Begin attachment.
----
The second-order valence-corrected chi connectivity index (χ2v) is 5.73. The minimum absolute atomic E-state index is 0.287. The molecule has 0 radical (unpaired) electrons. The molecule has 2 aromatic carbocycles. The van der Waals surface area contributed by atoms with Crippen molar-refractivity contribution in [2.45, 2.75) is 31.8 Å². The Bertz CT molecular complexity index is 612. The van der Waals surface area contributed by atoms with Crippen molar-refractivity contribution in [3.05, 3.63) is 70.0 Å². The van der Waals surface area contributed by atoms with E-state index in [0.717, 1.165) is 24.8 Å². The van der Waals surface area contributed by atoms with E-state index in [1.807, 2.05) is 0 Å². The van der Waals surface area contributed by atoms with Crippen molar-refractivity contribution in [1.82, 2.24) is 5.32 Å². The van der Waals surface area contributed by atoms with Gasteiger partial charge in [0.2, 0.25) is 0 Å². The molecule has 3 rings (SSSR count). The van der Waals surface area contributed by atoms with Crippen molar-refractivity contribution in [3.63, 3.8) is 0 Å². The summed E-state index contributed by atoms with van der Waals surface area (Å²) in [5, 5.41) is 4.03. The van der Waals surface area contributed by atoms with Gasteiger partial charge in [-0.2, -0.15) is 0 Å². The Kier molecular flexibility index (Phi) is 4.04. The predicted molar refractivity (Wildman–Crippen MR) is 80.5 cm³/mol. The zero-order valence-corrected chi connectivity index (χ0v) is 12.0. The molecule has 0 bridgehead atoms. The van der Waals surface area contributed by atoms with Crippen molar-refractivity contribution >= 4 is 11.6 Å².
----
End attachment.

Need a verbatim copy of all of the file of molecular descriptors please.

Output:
The second-order valence-corrected chi connectivity index (χ2v) is 5.73. The minimum absolute atomic E-state index is 0.287. The molecule has 0 radical (unpaired) electrons. The molecule has 2 aromatic carbocycles. The van der Waals surface area contributed by atoms with Crippen molar-refractivity contribution in [2.45, 2.75) is 31.8 Å². The Bertz CT molecular complexity index is 612. The van der Waals surface area contributed by atoms with Crippen molar-refractivity contribution in [3.05, 3.63) is 70.0 Å². The van der Waals surface area contributed by atoms with E-state index in [0.717, 1.165) is 24.8 Å². The van der Waals surface area contributed by atoms with E-state index in [1.807, 2.05) is 0 Å². The van der Waals surface area contributed by atoms with Crippen molar-refractivity contribution in [1.82, 2.24) is 5.32 Å². The van der Waals surface area contributed by atoms with Gasteiger partial charge in [0.2, 0.25) is 0 Å². The molecule has 3 rings (SSSR count). The van der Waals surface area contributed by atoms with Crippen molar-refractivity contribution in [3.63, 3.8) is 0 Å². The summed E-state index contributed by atoms with van der Waals surface area (Å²) in [5, 5.41) is 4.03. The van der Waals surface area contributed by atoms with Gasteiger partial charge in [-0.2, -0.15) is 0 Å². The Kier molecular flexibility index (Phi) is 4.04. The predicted molar refractivity (Wildman–Crippen MR) is 80.5 cm³/mol. The zero-order valence-corrected chi connectivity index (χ0v) is 12.0. The molecule has 0 bridgehead atoms. The van der Waals surface area contributed by atoms with Crippen molar-refractivity contribution >= 4 is 11.6 Å².